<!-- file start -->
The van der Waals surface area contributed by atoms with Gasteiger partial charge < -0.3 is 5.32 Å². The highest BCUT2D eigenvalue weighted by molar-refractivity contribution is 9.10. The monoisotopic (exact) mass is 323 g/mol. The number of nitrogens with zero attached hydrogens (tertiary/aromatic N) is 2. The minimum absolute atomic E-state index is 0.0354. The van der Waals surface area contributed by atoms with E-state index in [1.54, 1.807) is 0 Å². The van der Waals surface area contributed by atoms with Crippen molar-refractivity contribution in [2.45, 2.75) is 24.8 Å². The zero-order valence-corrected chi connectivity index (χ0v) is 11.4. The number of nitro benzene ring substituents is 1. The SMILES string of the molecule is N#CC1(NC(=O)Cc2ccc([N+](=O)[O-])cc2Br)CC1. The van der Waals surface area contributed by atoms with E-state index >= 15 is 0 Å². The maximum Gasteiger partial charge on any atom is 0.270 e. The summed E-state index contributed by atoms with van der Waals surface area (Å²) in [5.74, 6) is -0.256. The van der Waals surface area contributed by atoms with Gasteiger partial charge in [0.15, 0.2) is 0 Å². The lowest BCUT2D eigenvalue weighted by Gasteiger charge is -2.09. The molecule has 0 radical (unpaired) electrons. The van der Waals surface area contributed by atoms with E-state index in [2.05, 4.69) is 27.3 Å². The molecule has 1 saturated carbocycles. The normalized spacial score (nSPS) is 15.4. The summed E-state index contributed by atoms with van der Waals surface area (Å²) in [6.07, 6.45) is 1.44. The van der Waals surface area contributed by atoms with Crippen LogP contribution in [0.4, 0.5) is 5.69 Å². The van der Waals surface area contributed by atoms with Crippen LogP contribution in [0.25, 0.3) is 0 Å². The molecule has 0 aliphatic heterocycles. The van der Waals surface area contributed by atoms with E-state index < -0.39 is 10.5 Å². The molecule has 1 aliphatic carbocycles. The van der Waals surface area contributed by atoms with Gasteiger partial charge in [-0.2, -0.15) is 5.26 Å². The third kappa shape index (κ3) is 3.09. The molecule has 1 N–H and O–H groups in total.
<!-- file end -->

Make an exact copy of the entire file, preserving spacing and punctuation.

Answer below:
The van der Waals surface area contributed by atoms with Gasteiger partial charge < -0.3 is 5.32 Å². The highest BCUT2D eigenvalue weighted by molar-refractivity contribution is 9.10. The monoisotopic (exact) mass is 323 g/mol. The number of nitrogens with zero attached hydrogens (tertiary/aromatic N) is 2. The minimum absolute atomic E-state index is 0.0354. The van der Waals surface area contributed by atoms with E-state index in [1.54, 1.807) is 0 Å². The van der Waals surface area contributed by atoms with Crippen molar-refractivity contribution in [2.45, 2.75) is 24.8 Å². The zero-order valence-corrected chi connectivity index (χ0v) is 11.4. The number of nitro benzene ring substituents is 1. The SMILES string of the molecule is N#CC1(NC(=O)Cc2ccc([N+](=O)[O-])cc2Br)CC1. The van der Waals surface area contributed by atoms with E-state index >= 15 is 0 Å². The maximum Gasteiger partial charge on any atom is 0.270 e. The summed E-state index contributed by atoms with van der Waals surface area (Å²) in [5.74, 6) is -0.256. The van der Waals surface area contributed by atoms with Gasteiger partial charge in [0.15, 0.2) is 0 Å². The lowest BCUT2D eigenvalue weighted by Gasteiger charge is -2.09. The molecule has 0 radical (unpaired) electrons. The van der Waals surface area contributed by atoms with E-state index in [2.05, 4.69) is 27.3 Å². The molecule has 1 saturated carbocycles. The normalized spacial score (nSPS) is 15.4. The summed E-state index contributed by atoms with van der Waals surface area (Å²) in [6.07, 6.45) is 1.44. The van der Waals surface area contributed by atoms with Crippen LogP contribution in [0.4, 0.5) is 5.69 Å². The van der Waals surface area contributed by atoms with Crippen LogP contribution in [0.25, 0.3) is 0 Å². The molecule has 0 aliphatic heterocycles. The van der Waals surface area contributed by atoms with E-state index < -0.39 is 10.5 Å². The molecule has 1 aliphatic carbocycles. The van der Waals surface area contributed by atoms with Gasteiger partial charge in [-0.2, -0.15) is 5.26 Å². The third kappa shape index (κ3) is 3.09. The molecule has 1 N–H and O–H groups in total.